AKRON, OHIO (Jan. 13, 10:30 a.m. EST) — The packaging industry came to terms with its own version of a midlife crisis in 2002.
After touting youthful new plastic products such as beer bottles and stand-up shampoo dispensers during the latter half of the 1990s, it found there were limits to how much it could change the world with plastics.
“You can come up with the greatest thing since sliced bread, like a container for beer, but at what price?” asked Timothy Burns, president of packaging consulting firm Cranial Capital LLC of Solon, Ohio. “End users won't pay a premium for technology unless a company provides a technical or convenience feature that the competition can't.”
Still, faced with a tougher buying environment and a glut of capacity, makers of both flexible and rigid packaging continued to test boundaries. A surfeit of new products and features made their ways to store shelves last year, many replacing tried-and-true glass or metal packages.
Burns' laundry list of those items includes vividly colored, injection molded snack-food containers; shrink film labels for specialty waters and soft drinks; zippers on plastic bags and retort pouches; film printed in up to 11 colors; and dispensing closures to measure exact medicine dosages.
Yet business conditions were fairly flat. According to figures from New York equity firm Salomon Smith Barney Inc., shipments of non-PET rigid plastic containers were up only 5.5 percent in 2002, while flexible film shipments rose a miniscule 0.2 percent.
For beverage containers, including those made of PET, shipments were similar to those of 2001.
The economy should start to pick up next year, said Stan Biku-lege, president of Pliant Corp.'s U.S. operations. The Schaumburg, Ill., firm had a difficult year in 2002, as did others, fighting thinning profit margins in the film industry.
Yet Pliant continues to invest in new products and technologies. In the past three years, Pliant has invested $150 million in capital alone and made several transactions, Bikulege said. “Our investments support our customers undergoing changes and different dynamics in the marketplace,” he said. “On the technology side, we have to support customers from a cost standpoint, not just from a new product standpoint.”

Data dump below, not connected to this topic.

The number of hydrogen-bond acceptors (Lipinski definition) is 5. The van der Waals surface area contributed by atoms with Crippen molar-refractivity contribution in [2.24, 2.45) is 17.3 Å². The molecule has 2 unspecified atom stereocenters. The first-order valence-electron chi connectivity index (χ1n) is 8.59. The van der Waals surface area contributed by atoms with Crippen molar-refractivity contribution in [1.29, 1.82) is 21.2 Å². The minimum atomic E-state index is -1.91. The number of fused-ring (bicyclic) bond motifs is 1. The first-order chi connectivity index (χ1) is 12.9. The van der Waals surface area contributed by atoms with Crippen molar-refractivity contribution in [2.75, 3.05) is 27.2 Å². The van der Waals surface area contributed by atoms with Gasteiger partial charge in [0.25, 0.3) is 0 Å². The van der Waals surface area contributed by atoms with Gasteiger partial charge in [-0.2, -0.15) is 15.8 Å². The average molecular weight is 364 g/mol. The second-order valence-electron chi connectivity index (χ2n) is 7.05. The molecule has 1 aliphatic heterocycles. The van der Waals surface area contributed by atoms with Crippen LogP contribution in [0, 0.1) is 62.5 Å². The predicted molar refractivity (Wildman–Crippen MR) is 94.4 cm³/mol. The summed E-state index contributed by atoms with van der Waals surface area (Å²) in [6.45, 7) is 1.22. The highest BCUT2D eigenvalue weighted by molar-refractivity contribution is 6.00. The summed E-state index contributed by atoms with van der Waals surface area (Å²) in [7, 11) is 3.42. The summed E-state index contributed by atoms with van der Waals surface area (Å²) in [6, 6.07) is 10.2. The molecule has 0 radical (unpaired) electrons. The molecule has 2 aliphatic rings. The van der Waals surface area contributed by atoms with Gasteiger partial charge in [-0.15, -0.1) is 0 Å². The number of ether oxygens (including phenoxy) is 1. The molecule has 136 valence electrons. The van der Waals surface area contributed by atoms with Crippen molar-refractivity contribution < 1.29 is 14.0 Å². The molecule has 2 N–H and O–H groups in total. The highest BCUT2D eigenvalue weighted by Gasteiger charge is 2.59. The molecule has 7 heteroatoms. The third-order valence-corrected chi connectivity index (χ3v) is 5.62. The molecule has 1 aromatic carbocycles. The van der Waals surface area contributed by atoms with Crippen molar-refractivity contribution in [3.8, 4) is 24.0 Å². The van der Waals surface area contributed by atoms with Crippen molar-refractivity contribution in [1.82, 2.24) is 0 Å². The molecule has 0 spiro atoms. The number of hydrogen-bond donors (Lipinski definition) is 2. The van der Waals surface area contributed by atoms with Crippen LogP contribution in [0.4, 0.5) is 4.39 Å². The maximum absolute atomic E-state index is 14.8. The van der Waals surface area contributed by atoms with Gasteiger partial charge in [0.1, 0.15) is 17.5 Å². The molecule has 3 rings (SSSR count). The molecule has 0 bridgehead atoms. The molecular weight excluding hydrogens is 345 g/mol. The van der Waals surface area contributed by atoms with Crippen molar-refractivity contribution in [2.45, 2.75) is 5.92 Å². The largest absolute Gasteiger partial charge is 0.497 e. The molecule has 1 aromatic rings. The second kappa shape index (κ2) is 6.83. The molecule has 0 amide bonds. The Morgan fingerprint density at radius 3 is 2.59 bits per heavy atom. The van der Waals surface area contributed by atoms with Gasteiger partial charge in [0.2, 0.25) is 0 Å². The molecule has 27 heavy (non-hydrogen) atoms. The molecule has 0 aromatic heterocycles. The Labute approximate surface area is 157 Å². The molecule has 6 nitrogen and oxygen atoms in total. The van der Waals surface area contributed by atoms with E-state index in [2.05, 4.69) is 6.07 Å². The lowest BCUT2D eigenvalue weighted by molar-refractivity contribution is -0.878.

Valuations for many packaging firms continued to rise last year, Burns said. Apart from the companies hit by asbestos litigation, publicly held packaging stocks were up 40 percent more in 2002 than the average recorded on the Standard & Poor's stock index, he said.
“As the economy continued to dwindle in the throes of a recession, people preferred to have money in the packaging industry,” Burns said. “It provided a kind of safe-deposit box and offered more security.”
Those with asbestos issues, including Sealed Air Corp. and Crown Cork & Seal Co. Inc., faced declining stock prices amid uncertainty. Recently, litigation and legislation have worked in those companies' favor, and their stocks are rising, Burns said.
Yet, partly due to rising valuations, the frequency of transactions leveled off in 2002, he said. A few large purchases shook up the relative calm. In July, Amcor Ltd. bought the plastics business of Schmalbach-Lubeca AG, making the Melbourne, Australia, firm the world's largest producer of PET containers.
In other deals of note, Alcoa Inc. bought Ivex Packaging Corp to strengthen its plastics portfolio, while equity firm Goldman Sachs & Co. bought Berry Plastics Corp.
The year's biggest soap opera was staged at Tyco International Ltd. The Pembroke, Bermuda, company announced plans in January to sell off its plastics business, including a film operation valued at more than $1.2 billion.
Tyco's reluctance to open its books to interested equity firms resulted in that deal's undoing, shortly before the firm was hit by alleged financial shenanigans. Now rumors are starting that Tyco again might consider selling off all or part of its plastics operations.
Packaging companies, including Amcor, will continue to look at acquisitions as a growth vehicle.
“There are still a lot of PET converters out there,” said Kirby Losch, vice president of business development and strategy at Amcor's North American headquarters in Manchester, Mich. “We don't expect the consolidation strategy to stop next year.”